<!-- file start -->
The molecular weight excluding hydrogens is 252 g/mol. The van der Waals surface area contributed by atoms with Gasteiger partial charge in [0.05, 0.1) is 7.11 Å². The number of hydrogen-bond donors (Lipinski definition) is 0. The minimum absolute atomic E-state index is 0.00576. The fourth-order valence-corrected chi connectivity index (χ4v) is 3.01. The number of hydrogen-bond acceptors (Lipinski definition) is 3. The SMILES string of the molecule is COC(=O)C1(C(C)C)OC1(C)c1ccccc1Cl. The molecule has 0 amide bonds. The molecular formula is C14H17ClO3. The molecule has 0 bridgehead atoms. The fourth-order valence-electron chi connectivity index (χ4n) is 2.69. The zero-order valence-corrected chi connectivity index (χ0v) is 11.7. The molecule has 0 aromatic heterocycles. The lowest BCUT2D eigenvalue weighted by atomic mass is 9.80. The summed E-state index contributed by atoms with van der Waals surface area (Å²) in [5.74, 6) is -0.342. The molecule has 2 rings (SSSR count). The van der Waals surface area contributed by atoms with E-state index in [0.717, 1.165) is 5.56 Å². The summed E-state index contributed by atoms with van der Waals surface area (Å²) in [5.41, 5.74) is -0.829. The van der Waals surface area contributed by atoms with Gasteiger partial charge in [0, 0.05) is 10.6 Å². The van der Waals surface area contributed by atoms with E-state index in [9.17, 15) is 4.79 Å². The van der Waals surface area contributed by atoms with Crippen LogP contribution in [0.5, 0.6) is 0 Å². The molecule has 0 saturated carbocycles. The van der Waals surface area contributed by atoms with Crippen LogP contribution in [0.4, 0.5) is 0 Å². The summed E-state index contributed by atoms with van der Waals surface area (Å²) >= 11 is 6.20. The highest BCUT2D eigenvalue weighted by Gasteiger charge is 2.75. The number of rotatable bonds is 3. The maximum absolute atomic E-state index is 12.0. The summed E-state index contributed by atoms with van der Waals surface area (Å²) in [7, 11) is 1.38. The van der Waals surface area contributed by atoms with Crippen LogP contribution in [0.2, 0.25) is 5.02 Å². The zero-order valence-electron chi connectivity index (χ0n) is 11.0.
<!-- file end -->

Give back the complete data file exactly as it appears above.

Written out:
The molecular weight excluding hydrogens is 252 g/mol. The van der Waals surface area contributed by atoms with Gasteiger partial charge in [0.05, 0.1) is 7.11 Å². The number of hydrogen-bond donors (Lipinski definition) is 0. The minimum absolute atomic E-state index is 0.00576. The fourth-order valence-corrected chi connectivity index (χ4v) is 3.01. The number of hydrogen-bond acceptors (Lipinski definition) is 3. The SMILES string of the molecule is COC(=O)C1(C(C)C)OC1(C)c1ccccc1Cl. The molecule has 0 amide bonds. The molecular formula is C14H17ClO3. The molecule has 0 bridgehead atoms. The fourth-order valence-electron chi connectivity index (χ4n) is 2.69. The zero-order valence-corrected chi connectivity index (χ0v) is 11.7. The molecule has 0 aromatic heterocycles. The lowest BCUT2D eigenvalue weighted by atomic mass is 9.80. The summed E-state index contributed by atoms with van der Waals surface area (Å²) in [5.74, 6) is -0.342. The molecule has 2 rings (SSSR count). The van der Waals surface area contributed by atoms with E-state index in [0.717, 1.165) is 5.56 Å². The summed E-state index contributed by atoms with van der Waals surface area (Å²) in [5.41, 5.74) is -0.829. The van der Waals surface area contributed by atoms with Gasteiger partial charge in [0, 0.05) is 10.6 Å². The van der Waals surface area contributed by atoms with E-state index in [9.17, 15) is 4.79 Å². The van der Waals surface area contributed by atoms with Crippen LogP contribution in [0.5, 0.6) is 0 Å². The molecule has 0 saturated carbocycles. The van der Waals surface area contributed by atoms with Crippen LogP contribution in [0.4, 0.5) is 0 Å². The summed E-state index contributed by atoms with van der Waals surface area (Å²) >= 11 is 6.20. The highest BCUT2D eigenvalue weighted by Gasteiger charge is 2.75. The number of rotatable bonds is 3. The maximum absolute atomic E-state index is 12.0. The summed E-state index contributed by atoms with van der Waals surface area (Å²) in [7, 11) is 1.38. The van der Waals surface area contributed by atoms with Crippen LogP contribution in [0.2, 0.25) is 5.02 Å². The zero-order valence-electron chi connectivity index (χ0n) is 11.0.